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AGLO 1974 No. 16 - February 01, 1974
AGO Opinion Header Image
Slade Gorton | 1969-1980 | Attorney General of Washington

CONTRACTS ‑- INSTALLMENT ‑- SALES ‑- INTEREST ‑- APPLICABILITY OF RCW 63.14.130 TO CERTAIN INTERSTATE SALES OF GOODS

Where a retail installment contract is entered into in the state of Washington between a seller having his principal place of business in this state and a buyer residing in the state of Idaho, with the merchandise being purchased to be delivered by the seller to the buyer in Idaho, the maximum service charge fixed by RCW 63.14.130 applies.

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                                                                 February 1, 1974

Honorable Herbert F. Donohue
State Senator, Ninth District
Route 2, Box 13
Dayton, Washington 99328                                                                                                               Cite as:  AGLO 1974 No. 16

Dear Sir:

            By letter previously acknowledged, you have requested an opinion of this office upon the applicability of RCW 63.14.130, concerning maximum service charges on retail installment transactions, to a retail installment transaction having incidents in both Washington and Idaho.  We paraphrase your question as follows:

            Where a retail installment contract is entered into in the state of Washington between a seller having his principal place of business in this state and a buyer residing in the state of Idaho, with the merchandise being purchased to be delivered by the seller to the buyer in Idaho, does the maximum service charge fixed by RCW 63.14.130 apply, or may the seller, instead, impose the higher service charge which is permitted with respect to retail installment sales under the laws of Idaho?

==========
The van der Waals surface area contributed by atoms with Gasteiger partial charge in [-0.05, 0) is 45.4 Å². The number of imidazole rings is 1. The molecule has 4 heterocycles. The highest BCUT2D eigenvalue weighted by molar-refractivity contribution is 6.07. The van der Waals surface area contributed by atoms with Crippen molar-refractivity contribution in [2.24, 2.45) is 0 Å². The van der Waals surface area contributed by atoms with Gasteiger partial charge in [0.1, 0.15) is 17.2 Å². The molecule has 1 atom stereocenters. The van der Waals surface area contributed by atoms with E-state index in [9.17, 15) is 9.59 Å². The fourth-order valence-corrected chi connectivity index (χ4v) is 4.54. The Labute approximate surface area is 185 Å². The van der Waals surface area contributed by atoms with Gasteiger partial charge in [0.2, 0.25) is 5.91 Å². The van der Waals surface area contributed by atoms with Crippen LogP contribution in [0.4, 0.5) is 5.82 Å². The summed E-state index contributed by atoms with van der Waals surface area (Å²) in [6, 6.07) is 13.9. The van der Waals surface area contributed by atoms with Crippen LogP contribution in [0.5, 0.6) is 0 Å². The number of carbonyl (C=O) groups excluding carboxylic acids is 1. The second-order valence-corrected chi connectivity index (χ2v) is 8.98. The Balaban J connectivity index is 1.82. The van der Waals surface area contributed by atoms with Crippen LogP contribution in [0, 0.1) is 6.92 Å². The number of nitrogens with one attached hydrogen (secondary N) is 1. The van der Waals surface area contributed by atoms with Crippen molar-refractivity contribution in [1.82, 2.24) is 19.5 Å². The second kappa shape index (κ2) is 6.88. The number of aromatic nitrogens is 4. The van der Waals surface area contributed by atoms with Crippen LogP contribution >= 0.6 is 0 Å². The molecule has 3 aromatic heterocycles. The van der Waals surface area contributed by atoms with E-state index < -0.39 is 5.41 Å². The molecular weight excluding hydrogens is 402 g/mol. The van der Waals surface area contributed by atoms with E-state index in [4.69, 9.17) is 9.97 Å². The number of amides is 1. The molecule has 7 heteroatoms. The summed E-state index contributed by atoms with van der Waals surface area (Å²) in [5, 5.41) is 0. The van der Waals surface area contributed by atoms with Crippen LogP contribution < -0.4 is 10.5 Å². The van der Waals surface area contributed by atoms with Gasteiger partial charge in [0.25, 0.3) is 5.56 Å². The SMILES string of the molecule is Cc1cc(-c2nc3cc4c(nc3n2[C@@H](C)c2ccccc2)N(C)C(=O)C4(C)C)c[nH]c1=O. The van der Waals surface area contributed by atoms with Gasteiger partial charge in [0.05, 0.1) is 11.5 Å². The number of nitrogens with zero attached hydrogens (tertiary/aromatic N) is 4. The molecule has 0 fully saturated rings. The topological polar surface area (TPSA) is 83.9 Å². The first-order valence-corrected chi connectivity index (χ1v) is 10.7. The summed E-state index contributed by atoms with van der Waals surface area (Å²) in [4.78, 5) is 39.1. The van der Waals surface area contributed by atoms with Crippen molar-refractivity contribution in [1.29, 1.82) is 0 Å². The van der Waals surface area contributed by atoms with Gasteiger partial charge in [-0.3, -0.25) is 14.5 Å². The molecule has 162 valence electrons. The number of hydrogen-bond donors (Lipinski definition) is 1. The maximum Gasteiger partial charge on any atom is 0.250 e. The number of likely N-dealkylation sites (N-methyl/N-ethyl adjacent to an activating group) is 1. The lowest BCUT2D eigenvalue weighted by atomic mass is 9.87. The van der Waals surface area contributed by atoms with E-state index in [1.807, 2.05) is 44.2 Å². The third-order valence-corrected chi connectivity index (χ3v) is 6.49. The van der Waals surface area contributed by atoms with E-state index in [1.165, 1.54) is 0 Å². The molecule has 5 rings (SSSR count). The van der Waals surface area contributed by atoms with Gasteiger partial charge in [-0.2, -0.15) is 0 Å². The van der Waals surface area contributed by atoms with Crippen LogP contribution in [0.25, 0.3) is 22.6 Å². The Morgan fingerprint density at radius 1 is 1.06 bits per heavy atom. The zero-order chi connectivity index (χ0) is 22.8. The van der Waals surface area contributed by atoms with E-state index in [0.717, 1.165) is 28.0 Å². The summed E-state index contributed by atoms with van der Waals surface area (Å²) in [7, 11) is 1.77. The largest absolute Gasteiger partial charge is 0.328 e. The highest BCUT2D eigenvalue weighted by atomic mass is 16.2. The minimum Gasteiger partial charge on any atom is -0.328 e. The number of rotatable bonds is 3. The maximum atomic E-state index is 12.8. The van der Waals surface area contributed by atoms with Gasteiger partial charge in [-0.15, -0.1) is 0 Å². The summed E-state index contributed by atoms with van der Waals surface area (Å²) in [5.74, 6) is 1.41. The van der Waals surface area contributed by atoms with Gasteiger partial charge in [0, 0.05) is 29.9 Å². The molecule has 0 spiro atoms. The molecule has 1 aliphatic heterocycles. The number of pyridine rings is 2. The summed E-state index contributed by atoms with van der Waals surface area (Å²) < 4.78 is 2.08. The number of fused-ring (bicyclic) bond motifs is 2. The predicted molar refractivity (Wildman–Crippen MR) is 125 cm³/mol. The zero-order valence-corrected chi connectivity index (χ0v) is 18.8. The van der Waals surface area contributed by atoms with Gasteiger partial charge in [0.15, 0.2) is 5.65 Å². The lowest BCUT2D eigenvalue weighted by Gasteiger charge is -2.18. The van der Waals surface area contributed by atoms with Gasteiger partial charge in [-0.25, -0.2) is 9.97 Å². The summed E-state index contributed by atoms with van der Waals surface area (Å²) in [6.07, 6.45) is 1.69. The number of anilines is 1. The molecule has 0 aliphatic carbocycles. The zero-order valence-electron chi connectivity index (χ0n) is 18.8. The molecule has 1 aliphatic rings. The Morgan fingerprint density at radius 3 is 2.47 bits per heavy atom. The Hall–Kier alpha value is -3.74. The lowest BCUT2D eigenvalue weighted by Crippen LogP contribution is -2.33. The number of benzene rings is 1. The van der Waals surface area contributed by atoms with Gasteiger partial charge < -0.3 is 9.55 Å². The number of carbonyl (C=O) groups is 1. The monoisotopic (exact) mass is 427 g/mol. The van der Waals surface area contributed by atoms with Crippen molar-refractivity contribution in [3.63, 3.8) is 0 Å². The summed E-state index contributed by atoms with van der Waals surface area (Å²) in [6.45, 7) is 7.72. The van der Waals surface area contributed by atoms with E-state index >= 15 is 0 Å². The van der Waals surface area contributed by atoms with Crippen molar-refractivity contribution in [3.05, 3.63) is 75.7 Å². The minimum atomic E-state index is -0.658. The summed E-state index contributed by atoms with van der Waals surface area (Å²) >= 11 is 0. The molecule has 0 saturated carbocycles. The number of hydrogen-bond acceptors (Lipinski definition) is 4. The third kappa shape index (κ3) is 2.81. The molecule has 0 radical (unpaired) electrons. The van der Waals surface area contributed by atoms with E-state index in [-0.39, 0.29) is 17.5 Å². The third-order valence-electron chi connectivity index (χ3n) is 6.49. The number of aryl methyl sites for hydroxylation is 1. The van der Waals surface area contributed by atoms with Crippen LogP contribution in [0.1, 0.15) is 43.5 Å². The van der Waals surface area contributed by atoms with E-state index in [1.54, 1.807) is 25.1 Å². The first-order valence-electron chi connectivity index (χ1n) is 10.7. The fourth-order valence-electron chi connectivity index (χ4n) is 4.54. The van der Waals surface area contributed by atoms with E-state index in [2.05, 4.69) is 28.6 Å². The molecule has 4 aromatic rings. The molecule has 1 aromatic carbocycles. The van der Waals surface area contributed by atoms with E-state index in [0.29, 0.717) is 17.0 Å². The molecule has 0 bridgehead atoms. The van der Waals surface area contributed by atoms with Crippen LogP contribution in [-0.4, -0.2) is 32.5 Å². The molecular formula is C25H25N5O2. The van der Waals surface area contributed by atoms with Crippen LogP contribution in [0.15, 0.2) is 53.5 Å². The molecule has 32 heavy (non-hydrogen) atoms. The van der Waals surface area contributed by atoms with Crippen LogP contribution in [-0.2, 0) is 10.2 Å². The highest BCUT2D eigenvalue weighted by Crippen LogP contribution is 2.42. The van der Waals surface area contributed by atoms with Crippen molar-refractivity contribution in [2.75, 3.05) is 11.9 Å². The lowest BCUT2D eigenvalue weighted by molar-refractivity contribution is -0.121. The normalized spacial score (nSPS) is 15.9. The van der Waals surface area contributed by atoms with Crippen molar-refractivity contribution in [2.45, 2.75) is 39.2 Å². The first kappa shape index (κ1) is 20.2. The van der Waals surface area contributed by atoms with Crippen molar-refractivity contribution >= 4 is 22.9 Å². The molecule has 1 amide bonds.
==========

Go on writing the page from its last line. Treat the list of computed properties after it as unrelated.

In our opinion, the answer to your question is that RCW 63.14.130 does apply to this transaction and, therefore, the seller may not impose the higher service charge permitted under Idaho law.

                                                                     ANALYSIS

            Preliminarily, we believe it necessary to express a policy limitation upon the scope of this opinion.  In view of the multi-state aspects of the factual situation giving rise to your question, it is possible for the matter to be litigated either before the courts of Washington or those of Idaho.  And, consequently, it is also possible that different answers could result depending upon which forum is selected to hear the case.  In this opinion, however, we can only properly advise you of the law, as we view it, of our own state ‑ leaving it to the appropriate Idaho authorities to opine, separately, as to the result under Idaho law which they believe would be reached if the case were tried in that state instead.

             [[Orig. Op. Page 2]]

            In 1968, through their adoption of Initiative No. 245, the voters of the state of Washington placed the following ceiling on the service charge which may be imposed in a retail installment transaction:

            ". . .

            "(1) The service charge, in a retail installment contract, shall not exceed the highest of the following: